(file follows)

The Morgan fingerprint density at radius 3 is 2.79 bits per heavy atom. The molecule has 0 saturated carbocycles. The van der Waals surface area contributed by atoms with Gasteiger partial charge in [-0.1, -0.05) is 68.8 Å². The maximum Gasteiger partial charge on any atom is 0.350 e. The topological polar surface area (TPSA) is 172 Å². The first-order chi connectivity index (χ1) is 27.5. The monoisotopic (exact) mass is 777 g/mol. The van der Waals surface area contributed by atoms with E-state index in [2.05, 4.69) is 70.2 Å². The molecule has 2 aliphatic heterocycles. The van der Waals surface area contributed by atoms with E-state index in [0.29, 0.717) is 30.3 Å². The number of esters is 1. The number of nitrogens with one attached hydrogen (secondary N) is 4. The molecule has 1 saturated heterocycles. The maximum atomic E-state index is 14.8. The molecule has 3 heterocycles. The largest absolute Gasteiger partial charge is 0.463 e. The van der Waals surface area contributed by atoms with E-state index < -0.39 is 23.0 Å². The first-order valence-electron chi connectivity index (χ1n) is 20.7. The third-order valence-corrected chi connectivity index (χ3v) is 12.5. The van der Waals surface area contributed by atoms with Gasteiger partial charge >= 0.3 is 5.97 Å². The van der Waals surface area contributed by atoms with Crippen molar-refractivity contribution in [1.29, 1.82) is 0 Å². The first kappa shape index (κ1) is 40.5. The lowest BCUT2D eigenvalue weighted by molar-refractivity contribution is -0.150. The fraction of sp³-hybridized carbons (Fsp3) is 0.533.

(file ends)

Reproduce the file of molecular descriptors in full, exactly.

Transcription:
The Morgan fingerprint density at radius 3 is 2.79 bits per heavy atom. The molecule has 0 saturated carbocycles. The van der Waals surface area contributed by atoms with Gasteiger partial charge in [-0.1, -0.05) is 68.8 Å². The maximum Gasteiger partial charge on any atom is 0.350 e. The topological polar surface area (TPSA) is 172 Å². The first-order chi connectivity index (χ1) is 27.5. The monoisotopic (exact) mass is 777 g/mol. The van der Waals surface area contributed by atoms with E-state index in [2.05, 4.69) is 70.2 Å². The molecule has 2 aliphatic heterocycles. The van der Waals surface area contributed by atoms with E-state index in [0.29, 0.717) is 30.3 Å². The number of esters is 1. The number of nitrogens with one attached hydrogen (secondary N) is 4. The molecule has 1 saturated heterocycles. The maximum atomic E-state index is 14.8. The molecule has 3 heterocycles. The largest absolute Gasteiger partial charge is 0.463 e. The van der Waals surface area contributed by atoms with E-state index < -0.39 is 23.0 Å². The first-order valence-electron chi connectivity index (χ1n) is 20.7. The third-order valence-corrected chi connectivity index (χ3v) is 12.5. The van der Waals surface area contributed by atoms with Gasteiger partial charge >= 0.3 is 5.97 Å². The van der Waals surface area contributed by atoms with Crippen molar-refractivity contribution in [1.29, 1.82) is 0 Å². The first kappa shape index (κ1) is 40.5. The lowest BCUT2D eigenvalue weighted by molar-refractivity contribution is -0.150. The fraction of sp³-hybridized carbons (Fsp3) is 0.533.